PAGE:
across it. Many thanks,Hong

  2. When visitors travel to Grenada, they are looking forward to sampling some of our local dishes. In my encounter with tourist, one of the first things they will ask me is “where can I find local food” .If they are from the U.S eg. they are not as interested in hot dogs as they will be in a nice local dish. How about our Rice and Peas with stewed fish or our fish with bananas, breadfruit and yam etc ,a little of everything. They will take the good news back to their countries.Let us welcome them with our palatable dishes and a very pleasant smile. .

  3. We need to know more of who we are as a people, our culture, our history, where are we going and where we came from. Grenada is a green island, full of natural food, but if you do not know your history, how can you know your foods. We need to look at our home grown products with pride, Tanya log a natural cereal, top with honey, top with local fruit, or molasses. with many health benefits, Tanya soup top with fresh parsley and cream, fried Tanya chips, cream Tanya with lamb stew, baked Tanya in jacket, pickle Tanya eddoes. and this is just Tanya as a veg, be proud of who we are as a people be proud of our foods, our ancestors, our culture, There is no where in the world better than where I came from, there is no food greater than my food (100% natural) I am a CARICOM woman, we have a culture of making fruit wines at xmas, why are we not promoting this as a part of the xmas festivities-wine tasting fest. Why???? because we prefer to hold on to a negative sub-culture which is killing us daily, Know your HISTORY.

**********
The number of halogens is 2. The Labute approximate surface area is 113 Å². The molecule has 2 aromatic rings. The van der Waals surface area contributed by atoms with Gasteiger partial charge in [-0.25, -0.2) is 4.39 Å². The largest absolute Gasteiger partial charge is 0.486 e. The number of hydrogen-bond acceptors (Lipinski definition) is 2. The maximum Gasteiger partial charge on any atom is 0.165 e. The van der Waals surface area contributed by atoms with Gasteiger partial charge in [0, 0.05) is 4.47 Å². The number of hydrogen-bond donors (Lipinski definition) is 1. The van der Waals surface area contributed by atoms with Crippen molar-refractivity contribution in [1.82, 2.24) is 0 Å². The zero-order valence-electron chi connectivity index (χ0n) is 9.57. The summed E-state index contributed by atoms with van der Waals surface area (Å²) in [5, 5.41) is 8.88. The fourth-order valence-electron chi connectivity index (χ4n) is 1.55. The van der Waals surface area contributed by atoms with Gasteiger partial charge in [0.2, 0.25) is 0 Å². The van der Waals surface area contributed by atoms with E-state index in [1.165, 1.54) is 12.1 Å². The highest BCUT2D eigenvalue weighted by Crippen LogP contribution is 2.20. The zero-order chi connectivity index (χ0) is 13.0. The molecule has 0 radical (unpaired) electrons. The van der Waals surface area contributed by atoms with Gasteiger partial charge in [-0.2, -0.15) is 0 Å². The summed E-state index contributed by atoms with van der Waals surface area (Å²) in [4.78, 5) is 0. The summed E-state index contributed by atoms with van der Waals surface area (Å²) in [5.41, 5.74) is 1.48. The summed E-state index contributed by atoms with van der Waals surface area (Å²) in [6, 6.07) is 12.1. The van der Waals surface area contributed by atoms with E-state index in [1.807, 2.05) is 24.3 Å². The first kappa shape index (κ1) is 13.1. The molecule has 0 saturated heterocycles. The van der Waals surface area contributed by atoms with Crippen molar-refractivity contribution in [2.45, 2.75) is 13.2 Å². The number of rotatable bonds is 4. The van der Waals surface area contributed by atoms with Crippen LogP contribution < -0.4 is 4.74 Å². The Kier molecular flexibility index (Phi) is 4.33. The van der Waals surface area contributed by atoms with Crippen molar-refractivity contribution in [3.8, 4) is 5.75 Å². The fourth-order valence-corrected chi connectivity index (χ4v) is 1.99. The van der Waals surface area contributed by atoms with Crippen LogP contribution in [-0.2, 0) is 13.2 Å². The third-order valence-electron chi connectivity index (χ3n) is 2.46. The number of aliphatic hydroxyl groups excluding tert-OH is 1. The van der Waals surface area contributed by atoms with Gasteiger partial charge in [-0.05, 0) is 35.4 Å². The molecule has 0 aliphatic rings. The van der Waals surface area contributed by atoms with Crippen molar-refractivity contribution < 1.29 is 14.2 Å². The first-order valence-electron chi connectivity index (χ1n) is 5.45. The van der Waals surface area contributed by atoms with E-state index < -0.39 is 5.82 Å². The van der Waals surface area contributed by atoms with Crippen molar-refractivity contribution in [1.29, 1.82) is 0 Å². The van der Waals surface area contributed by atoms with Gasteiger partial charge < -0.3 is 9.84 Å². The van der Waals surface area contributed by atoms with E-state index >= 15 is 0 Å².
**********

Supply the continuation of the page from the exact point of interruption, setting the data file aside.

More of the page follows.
4. Great insight about an unfortunate reality, hope it ignites at least a handful of Grenadians in Grenada and some of us abroad to recognize the huge opportunity for creativity to develop and implement a comeback to link and sustain our historic and organic food culture. It was not by accident, as we reflect one will have to agree that this happened by design and of course the same has happened to our history, health, wealth, music, storytelling etc. Due to self serving and inside the box vision our socio-economic model has produced the unwelcomed outcome. We have put very little effort and investment in developing the natural foods and other resources God has blessed us with, in so the efforts has been to export some of our products and buy back by-products again and again. Only open box vision solution(s) can address this matter so it impact is felt community by community. So imagine within the next 12 months each parish develop a unique local food product offering that’s promoted to the locals and tourist alike on several grenadian websites, social media, television, radio etc; then there will be seven (7) more than today. Visitors will be receive the experience and will be singing the praises of our foods empowered with our spices and techniques. God help us.

  5. I just came from an amazing vacation in Grenada, beautiful island and wonderful people. My husband and I travel quite a bit and love experiencing new cultures and their cuisines and we did find it disappointing that it was hard to find local cuisine aside from the fish fry and lambi. If you know of anyone revitalizing the cuisine please let us know as we do plan to return and also have a family member studying at SGU.

  6. I love your article! It’s ashamed that when you go home the item on the menu for my people is fast foods not good!We should never forget the good flavors of our Island that we grew up with, I can’t give my daughter born and raised in the United States fried bakes and scramble eggs, no way! It must to be fried bakes,saltfish souse, boiled eggs and to top it off cocoa tea to dip the bakes into. We’ve learned from the best old school.As I read your article I feel like moving back home and showing them what home cooking is all about,other cultures do it so why can’t we.You have some very good points and ideas I wish I was living at home, may be I can pass along some of your tips.